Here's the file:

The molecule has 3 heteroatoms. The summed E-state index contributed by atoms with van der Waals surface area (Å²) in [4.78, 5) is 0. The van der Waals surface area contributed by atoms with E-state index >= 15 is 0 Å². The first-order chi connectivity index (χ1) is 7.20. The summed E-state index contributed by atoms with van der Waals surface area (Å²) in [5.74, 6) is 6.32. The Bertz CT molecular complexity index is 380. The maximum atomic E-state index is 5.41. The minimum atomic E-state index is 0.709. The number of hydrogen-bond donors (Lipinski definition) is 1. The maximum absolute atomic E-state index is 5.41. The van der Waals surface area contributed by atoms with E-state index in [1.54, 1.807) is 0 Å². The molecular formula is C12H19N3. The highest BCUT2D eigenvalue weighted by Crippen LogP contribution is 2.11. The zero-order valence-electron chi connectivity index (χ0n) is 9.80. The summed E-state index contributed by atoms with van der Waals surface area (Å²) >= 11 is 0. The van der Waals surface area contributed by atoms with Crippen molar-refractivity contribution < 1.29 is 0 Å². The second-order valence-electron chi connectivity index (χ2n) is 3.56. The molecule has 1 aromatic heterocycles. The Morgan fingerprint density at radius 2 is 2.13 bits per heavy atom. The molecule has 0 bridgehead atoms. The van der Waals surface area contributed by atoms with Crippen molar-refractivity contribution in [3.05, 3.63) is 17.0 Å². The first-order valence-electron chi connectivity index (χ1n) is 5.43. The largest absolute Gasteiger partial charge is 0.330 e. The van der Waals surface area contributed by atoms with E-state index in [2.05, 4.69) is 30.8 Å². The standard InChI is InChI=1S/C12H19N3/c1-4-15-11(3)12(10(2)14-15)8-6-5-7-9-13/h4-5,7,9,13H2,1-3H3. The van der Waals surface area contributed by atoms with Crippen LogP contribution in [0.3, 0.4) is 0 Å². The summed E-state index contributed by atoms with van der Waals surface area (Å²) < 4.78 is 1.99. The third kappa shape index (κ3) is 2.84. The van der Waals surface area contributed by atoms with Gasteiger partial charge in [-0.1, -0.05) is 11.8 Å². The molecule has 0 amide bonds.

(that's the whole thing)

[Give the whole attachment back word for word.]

The molecule has 3 heteroatoms. The summed E-state index contributed by atoms with van der Waals surface area (Å²) in [4.78, 5) is 0. The van der Waals surface area contributed by atoms with E-state index >= 15 is 0 Å². The first-order chi connectivity index (χ1) is 7.20. The summed E-state index contributed by atoms with van der Waals surface area (Å²) in [5.74, 6) is 6.32. The Bertz CT molecular complexity index is 380. The maximum atomic E-state index is 5.41. The minimum atomic E-state index is 0.709. The number of hydrogen-bond donors (Lipinski definition) is 1. The maximum absolute atomic E-state index is 5.41. The van der Waals surface area contributed by atoms with E-state index in [1.54, 1.807) is 0 Å². The molecular formula is C12H19N3. The highest BCUT2D eigenvalue weighted by Crippen LogP contribution is 2.11. The zero-order valence-electron chi connectivity index (χ0n) is 9.80. The summed E-state index contributed by atoms with van der Waals surface area (Å²) >= 11 is 0. The van der Waals surface area contributed by atoms with Crippen molar-refractivity contribution < 1.29 is 0 Å². The second-order valence-electron chi connectivity index (χ2n) is 3.56. The molecule has 1 aromatic heterocycles. The Morgan fingerprint density at radius 2 is 2.13 bits per heavy atom. The molecule has 0 bridgehead atoms. The van der Waals surface area contributed by atoms with Crippen molar-refractivity contribution in [3.05, 3.63) is 17.0 Å². The first-order valence-electron chi connectivity index (χ1n) is 5.43. The largest absolute Gasteiger partial charge is 0.330 e. The van der Waals surface area contributed by atoms with E-state index in [2.05, 4.69) is 30.8 Å². The standard InChI is InChI=1S/C12H19N3/c1-4-15-11(3)12(10(2)14-15)8-6-5-7-9-13/h4-5,7,9,13H2,1-3H3. The van der Waals surface area contributed by atoms with Crippen LogP contribution in [0.3, 0.4) is 0 Å². The summed E-state index contributed by atoms with van der Waals surface area (Å²) < 4.78 is 1.99. The third kappa shape index (κ3) is 2.84. The van der Waals surface area contributed by atoms with Gasteiger partial charge in [-0.1, -0.05) is 11.8 Å². The molecule has 0 amide bonds.